New legislation has been introduced in the Pelican State that aims to regulate flavored electronic cigarettes and vapor products. House Bill 799 would require sales of flavored e-cigarettes to be sold only at retail establishments “were people under 18 years of age are prohibited.” The legislation does not include menthol, mint, and tobacco-flavored vapor products.

The legislation would also require that manufacturers of e-liquids and vapor products that reside outside of Louisiana to “apply to the state office of alcohol and tobacco control for a permit to engage in delivery sales of e-liquid and vapor products.”

Similar to other states, this legislation is meant to deter youth use of e-cigarettes and vaping devices, but it would severely restrict adult access to tobacco harm reduction products and burden rural residents that may not have access to brick-and-mortar retail establishments. Moreover, e-cigarettes are a tobacco harm reduction tool and their use should be encouraged - not restricted.

Although a fearmongering campaign has alluded to massive “epidemic” of teen e-cigarette use, Louisiana youth are overwhelmingly not using vapor products. The most recent report on youth e-cigarette use in Louisiana is from the 2019 Youth Vaping Report. According to the report, in 2019, 31.6 percent of Louisiana high school students reported using a vapor product on at least one day in the 30 days prior to the survey. Moreover, 54.2 percent of Louisiana high school students reported using vapor products because of “curiosity” and not because of flavors.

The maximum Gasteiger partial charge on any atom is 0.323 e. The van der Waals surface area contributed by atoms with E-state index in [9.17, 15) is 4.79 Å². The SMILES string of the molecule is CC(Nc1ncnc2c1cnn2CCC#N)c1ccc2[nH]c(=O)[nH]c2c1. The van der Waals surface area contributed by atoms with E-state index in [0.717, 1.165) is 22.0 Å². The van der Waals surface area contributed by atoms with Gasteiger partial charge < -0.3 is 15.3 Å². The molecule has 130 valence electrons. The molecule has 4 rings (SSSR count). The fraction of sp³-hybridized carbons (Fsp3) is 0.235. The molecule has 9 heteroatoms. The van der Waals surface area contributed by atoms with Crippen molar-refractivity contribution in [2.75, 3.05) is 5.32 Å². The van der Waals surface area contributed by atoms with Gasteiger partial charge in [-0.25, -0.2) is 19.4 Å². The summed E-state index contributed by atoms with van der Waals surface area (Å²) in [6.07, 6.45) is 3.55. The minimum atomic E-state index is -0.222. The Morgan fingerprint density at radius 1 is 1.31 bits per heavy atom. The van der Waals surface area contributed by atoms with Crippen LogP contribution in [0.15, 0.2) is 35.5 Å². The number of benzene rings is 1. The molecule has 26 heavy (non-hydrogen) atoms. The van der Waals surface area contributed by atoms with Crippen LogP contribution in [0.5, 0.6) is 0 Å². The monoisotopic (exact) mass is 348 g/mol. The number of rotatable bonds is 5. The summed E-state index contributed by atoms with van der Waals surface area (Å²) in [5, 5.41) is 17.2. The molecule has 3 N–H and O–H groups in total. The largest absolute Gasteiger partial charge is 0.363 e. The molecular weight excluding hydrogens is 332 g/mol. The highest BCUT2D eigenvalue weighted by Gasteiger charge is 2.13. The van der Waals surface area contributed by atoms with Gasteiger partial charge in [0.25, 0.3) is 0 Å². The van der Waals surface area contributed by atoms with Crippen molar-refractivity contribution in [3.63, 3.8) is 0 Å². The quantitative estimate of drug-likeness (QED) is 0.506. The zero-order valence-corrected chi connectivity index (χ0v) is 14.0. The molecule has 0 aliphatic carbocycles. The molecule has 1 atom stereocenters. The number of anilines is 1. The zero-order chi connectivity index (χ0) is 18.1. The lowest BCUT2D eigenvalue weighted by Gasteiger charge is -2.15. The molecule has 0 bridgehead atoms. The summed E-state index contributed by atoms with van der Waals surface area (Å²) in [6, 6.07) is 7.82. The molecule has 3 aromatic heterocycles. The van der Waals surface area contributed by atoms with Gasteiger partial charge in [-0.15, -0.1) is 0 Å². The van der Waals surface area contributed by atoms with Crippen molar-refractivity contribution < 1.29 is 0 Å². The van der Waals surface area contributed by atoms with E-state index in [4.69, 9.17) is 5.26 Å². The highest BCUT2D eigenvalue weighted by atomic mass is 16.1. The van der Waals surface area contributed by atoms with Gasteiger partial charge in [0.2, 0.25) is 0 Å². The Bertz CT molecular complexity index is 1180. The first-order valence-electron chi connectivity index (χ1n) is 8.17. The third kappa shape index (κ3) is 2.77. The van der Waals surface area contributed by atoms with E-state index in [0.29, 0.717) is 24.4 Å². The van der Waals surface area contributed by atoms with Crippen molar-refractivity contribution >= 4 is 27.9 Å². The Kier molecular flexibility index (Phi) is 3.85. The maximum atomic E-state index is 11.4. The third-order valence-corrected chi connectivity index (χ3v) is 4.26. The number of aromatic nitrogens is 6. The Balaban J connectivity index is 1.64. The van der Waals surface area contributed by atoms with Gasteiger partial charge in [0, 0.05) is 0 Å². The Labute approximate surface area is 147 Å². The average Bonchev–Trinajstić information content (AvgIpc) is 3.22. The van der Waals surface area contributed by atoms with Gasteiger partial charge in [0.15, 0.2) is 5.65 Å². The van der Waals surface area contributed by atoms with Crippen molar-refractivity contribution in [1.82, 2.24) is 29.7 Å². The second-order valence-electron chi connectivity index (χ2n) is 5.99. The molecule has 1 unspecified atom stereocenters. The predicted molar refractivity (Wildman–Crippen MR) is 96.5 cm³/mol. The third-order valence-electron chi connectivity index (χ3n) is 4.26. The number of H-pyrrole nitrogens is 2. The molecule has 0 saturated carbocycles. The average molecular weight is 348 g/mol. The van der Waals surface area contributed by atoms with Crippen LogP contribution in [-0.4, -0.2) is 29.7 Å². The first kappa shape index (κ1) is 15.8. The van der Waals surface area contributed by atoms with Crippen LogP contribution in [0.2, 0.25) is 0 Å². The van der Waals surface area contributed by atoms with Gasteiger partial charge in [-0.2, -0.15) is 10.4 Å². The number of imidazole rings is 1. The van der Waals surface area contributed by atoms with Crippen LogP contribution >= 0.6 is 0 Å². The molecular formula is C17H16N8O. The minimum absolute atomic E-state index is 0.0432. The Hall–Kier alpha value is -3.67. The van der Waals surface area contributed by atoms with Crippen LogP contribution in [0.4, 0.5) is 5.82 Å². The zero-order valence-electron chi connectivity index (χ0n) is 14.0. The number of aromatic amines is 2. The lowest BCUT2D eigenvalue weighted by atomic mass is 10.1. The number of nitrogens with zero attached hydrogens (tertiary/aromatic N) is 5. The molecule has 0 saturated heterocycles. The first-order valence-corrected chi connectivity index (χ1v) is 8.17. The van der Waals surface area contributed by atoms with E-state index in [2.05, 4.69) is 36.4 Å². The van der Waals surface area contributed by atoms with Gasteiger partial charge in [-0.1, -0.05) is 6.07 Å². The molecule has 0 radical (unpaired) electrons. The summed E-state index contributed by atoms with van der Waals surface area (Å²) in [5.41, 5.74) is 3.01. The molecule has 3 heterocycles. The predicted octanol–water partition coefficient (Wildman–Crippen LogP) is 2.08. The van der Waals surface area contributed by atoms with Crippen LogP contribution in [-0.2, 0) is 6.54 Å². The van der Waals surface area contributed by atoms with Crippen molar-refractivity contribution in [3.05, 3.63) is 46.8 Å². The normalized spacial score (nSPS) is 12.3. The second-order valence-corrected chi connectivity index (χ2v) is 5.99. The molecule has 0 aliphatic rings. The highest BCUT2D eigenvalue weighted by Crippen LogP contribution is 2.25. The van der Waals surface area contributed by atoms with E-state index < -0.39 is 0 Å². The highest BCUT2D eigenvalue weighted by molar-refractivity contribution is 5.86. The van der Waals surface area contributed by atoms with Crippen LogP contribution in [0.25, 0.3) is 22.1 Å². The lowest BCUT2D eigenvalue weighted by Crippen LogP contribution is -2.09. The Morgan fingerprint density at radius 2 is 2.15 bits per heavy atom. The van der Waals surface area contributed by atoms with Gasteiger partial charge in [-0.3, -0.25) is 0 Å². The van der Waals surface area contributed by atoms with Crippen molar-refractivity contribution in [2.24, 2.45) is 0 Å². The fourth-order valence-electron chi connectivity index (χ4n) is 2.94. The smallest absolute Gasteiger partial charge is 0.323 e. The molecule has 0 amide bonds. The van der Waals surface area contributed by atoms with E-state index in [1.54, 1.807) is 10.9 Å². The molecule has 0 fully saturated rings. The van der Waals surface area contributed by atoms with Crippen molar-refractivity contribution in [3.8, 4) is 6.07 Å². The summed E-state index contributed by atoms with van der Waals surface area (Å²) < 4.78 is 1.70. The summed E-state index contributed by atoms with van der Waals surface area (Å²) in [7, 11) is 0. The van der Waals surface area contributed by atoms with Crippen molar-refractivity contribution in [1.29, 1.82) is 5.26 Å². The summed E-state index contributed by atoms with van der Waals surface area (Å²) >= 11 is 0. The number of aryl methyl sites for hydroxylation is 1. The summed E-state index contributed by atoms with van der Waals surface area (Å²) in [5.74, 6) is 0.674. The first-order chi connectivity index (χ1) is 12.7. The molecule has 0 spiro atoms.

There is no data on frequent or current use in the 2019 report, but according to the 2017 Louisiana Youth Risk Behavior Survey, in 2017, only 1.4 percent Louisiana high school students reported daily e-cigarette use. More data is needed to understand the effects of public health campaigns on youth e-cigarette use.

Further, evidence continues to indicate that youth are not using e-cigarettes because of flavors, but rather due to social reasons and peer pressure. For example, a May 2020 “research letter” published in JAMA surveyed 1,129 youth aged between 14 and 24 years old. Only 4.7 percent of respondents cited “flavors” as a reason for using JUUL, compared to 62.2 percent of respondents that reported using JUUL due to “social reasons.” This is consistent with other recent data. In an analysis of five state surveys on youth e-cigarette use, only 15.6 percent of high school students cited using e-cigarettes because of flavors.

Flavors are an important tool for adults use of e-cigarettes. Indeed, in a survey of nearly 70,000 American adult vapors, 83.2 percent and 72.3 percent of survey respondents reported vaping fruit and dessert flavors, respectively, “at least some of the time.”